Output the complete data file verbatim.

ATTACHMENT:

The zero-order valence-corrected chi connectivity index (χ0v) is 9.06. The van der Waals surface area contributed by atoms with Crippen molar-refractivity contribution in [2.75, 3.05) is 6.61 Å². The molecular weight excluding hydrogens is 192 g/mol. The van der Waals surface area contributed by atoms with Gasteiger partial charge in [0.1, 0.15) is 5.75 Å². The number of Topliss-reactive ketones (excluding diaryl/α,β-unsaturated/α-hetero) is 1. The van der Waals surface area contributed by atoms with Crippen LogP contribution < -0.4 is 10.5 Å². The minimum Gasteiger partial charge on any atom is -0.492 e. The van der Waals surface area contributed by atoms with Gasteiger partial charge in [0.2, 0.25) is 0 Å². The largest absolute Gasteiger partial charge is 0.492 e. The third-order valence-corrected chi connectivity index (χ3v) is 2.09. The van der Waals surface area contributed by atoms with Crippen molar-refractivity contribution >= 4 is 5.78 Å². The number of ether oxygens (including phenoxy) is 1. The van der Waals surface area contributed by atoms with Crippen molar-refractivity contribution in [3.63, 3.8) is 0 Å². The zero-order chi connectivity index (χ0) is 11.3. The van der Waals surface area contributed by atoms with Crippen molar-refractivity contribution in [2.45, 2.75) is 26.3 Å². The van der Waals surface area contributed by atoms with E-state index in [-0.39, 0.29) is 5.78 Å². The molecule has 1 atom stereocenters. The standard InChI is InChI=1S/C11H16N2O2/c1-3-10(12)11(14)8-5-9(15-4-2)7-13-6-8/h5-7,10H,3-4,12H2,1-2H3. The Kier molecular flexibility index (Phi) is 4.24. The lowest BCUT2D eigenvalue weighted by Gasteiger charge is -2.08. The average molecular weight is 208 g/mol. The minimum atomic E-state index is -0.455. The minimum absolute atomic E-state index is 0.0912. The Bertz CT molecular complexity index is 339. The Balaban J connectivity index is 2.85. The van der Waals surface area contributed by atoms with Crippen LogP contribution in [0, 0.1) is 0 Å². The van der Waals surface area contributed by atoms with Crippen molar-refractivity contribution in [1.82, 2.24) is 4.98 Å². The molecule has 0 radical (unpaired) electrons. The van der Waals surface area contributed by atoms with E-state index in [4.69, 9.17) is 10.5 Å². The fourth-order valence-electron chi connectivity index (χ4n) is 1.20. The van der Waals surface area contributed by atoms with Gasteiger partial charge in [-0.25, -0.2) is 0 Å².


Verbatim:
The zero-order valence-corrected chi connectivity index (χ0v) is 9.06. The van der Waals surface area contributed by atoms with Crippen molar-refractivity contribution in [2.75, 3.05) is 6.61 Å². The molecular weight excluding hydrogens is 192 g/mol. The van der Waals surface area contributed by atoms with Gasteiger partial charge in [0.1, 0.15) is 5.75 Å². The number of Topliss-reactive ketones (excluding diaryl/α,β-unsaturated/α-hetero) is 1. The van der Waals surface area contributed by atoms with Crippen LogP contribution < -0.4 is 10.5 Å². The minimum Gasteiger partial charge on any atom is -0.492 e. The van der Waals surface area contributed by atoms with Gasteiger partial charge in [0.2, 0.25) is 0 Å². The largest absolute Gasteiger partial charge is 0.492 e. The third-order valence-corrected chi connectivity index (χ3v) is 2.09. The van der Waals surface area contributed by atoms with Crippen molar-refractivity contribution >= 4 is 5.78 Å². The number of ether oxygens (including phenoxy) is 1. The van der Waals surface area contributed by atoms with Crippen molar-refractivity contribution in [3.63, 3.8) is 0 Å². The zero-order chi connectivity index (χ0) is 11.3. The van der Waals surface area contributed by atoms with Crippen molar-refractivity contribution in [2.45, 2.75) is 26.3 Å². The van der Waals surface area contributed by atoms with E-state index in [-0.39, 0.29) is 5.78 Å². The molecule has 1 atom stereocenters. The standard InChI is InChI=1S/C11H16N2O2/c1-3-10(12)11(14)8-5-9(15-4-2)7-13-6-8/h5-7,10H,3-4,12H2,1-2H3. The Kier molecular flexibility index (Phi) is 4.24. The lowest BCUT2D eigenvalue weighted by Gasteiger charge is -2.08. The average molecular weight is 208 g/mol. The minimum atomic E-state index is -0.455. The minimum absolute atomic E-state index is 0.0912. The Bertz CT molecular complexity index is 339. The Balaban J connectivity index is 2.85. The van der Waals surface area contributed by atoms with Crippen LogP contribution in [0, 0.1) is 0 Å². The van der Waals surface area contributed by atoms with Crippen molar-refractivity contribution in [1.82, 2.24) is 4.98 Å². The molecule has 0 radical (unpaired) electrons. The van der Waals surface area contributed by atoms with E-state index in [4.69, 9.17) is 10.5 Å². The fourth-order valence-electron chi connectivity index (χ4n) is 1.20. The van der Waals surface area contributed by atoms with Gasteiger partial charge in [-0.25, -0.2) is 0 Å².